and the author of "An Island Called Home: Returning to Jewish Cuba,"
said that the community is composed mainly of converts.

"There's a handful of Jews on both their mother and father's side," she
said. "Most have converted because their father is Jewish or they have a
grandparent. They're very much a larger part of Cuban society."

Outside Adath Israel, Bryam Ernesto Quirch Acosta, 21, an engineering
student at the University of Havana whose grandfather was Jewish,
explained why he came to the synagogue. "I feel sorry," he said in
Spanish. "I don't know how to be Jewish."

The community's makeup has caused some problems for Lubavitch, the
Hasidic sect famed for its worldwide outreach. The Orthodox synagogue
broke ties with the group recently.

"They make propaganda against the Jews and the goyim," Hernandez said,
explaining the break.

Shimon Aisenbach of the Chabad Canadian Friends of Cuban Jewry said that
the falling-out was caused when the synagogue's old president left.
Lubavitch emissaries, according to Aisenbach, were told that the
synagogue no longer believed in the Orthodox definition of someone who
is Jewish, which requires matrilineal descent.

"They proved it clearly to our emissaries by allowing an outright
non-Jew to blow the shofar on that Rosh Hashanah," he explained in an
email to the Forward.

Hernandez said that the synagogue is strictly Orthodox and does not do
conversions, though it does allow those who have converted in the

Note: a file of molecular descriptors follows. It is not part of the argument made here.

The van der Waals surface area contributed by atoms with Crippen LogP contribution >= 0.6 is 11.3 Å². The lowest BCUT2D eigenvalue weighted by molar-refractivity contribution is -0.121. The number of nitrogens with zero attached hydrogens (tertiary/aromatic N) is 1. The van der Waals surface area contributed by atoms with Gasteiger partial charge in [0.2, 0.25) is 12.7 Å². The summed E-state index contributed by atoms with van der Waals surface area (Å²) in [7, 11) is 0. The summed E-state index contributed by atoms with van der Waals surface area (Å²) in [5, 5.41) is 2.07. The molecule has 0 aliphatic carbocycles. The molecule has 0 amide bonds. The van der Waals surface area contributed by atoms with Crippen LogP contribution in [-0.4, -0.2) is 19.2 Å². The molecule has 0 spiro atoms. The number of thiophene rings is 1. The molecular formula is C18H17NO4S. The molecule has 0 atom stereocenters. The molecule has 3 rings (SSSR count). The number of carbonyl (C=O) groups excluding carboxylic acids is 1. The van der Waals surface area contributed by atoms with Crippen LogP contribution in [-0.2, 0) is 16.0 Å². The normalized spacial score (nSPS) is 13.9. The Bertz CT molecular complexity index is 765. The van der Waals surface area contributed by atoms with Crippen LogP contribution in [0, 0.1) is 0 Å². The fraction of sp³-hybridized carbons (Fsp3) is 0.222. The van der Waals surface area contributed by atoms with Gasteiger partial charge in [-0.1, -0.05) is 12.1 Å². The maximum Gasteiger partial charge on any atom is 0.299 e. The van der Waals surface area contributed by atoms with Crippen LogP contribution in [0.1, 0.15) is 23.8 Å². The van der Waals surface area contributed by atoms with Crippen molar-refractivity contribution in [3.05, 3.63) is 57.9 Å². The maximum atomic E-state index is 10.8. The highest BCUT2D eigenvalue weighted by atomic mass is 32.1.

Patronato synagogue to take part in its services.

For most Cubans, though, conversions and intermarriages seem a part of
life. Rosa Behar (no relation to the anthropologist), a prominent,
retired gastroenterologist who runs a free pharmacy for the Jewish
community and serves as president of the Cuban chapter of Hadassah,
called them the "most beautiful thing" about the Jewish community.

"They come because life is better," she said, referring to the many
assimilated Cubans with some Jewish ancestry who flock to synagogue

Cuba's hostile foreign policy toward Israel is largely typical of
leftist governments worldwide. But there are low-profile chinks in the
public stance. In 1992, Rafi Eitan, a former senior Mossad operative and
current Israeli Cabinet minister, founded a company that owns several
large citrus cooperatives in the country. He markets the cooperative's
fruits in Israel. Eitan, who was implicated in Jonathan Pollard's
Washington espionage scandal in the 1980s, has a personal relationship
with Fidel Castro through his company. In 2006, Eitan joined Castro to
inaugurate Havana's Holocaust memorial monument — a large seven-branch
menorah in a central city square.

"The Cuban government doesn't like the Israeli government and their
attitude toward the Palestinians, but they actually love Jewish people
and appreciate the Jews," Ruth Behar said.

Arturo Lopez-Levy, a lecturer at the Josef Korbel School of
International Studies at the University of Denver who lived in Cuba
until 2001, said he believed that Gross was an unwitting instrument of
the old U.S. policy of regime change dressed as Jewish solidarity. At
Gross's closed trial, Lopez-Levy related, citing accounts he heard from
Cuba, a Jewish communal leader testified that Gross, who entered on a
tourist visa, had never informed the Jewish communal official he was
working on behalf of USAID. The Cuban government views USAID's Cuba
programs, funded under Congress' Helms-Burton Act imposing sanctions on
their country, as part of a U.S. effort to undermine the regime.

"It is legitimate to promote human rights, legitimate to promote
religious freedom, legitimate to promote communications with Cuban
citizens [to] the outside world," said Lopez-Levy, who strongly supports
Gross's release. "What is not legitimate is to do so as an agent of a
government that seeks to undermine the regime without the informed
consent of the community."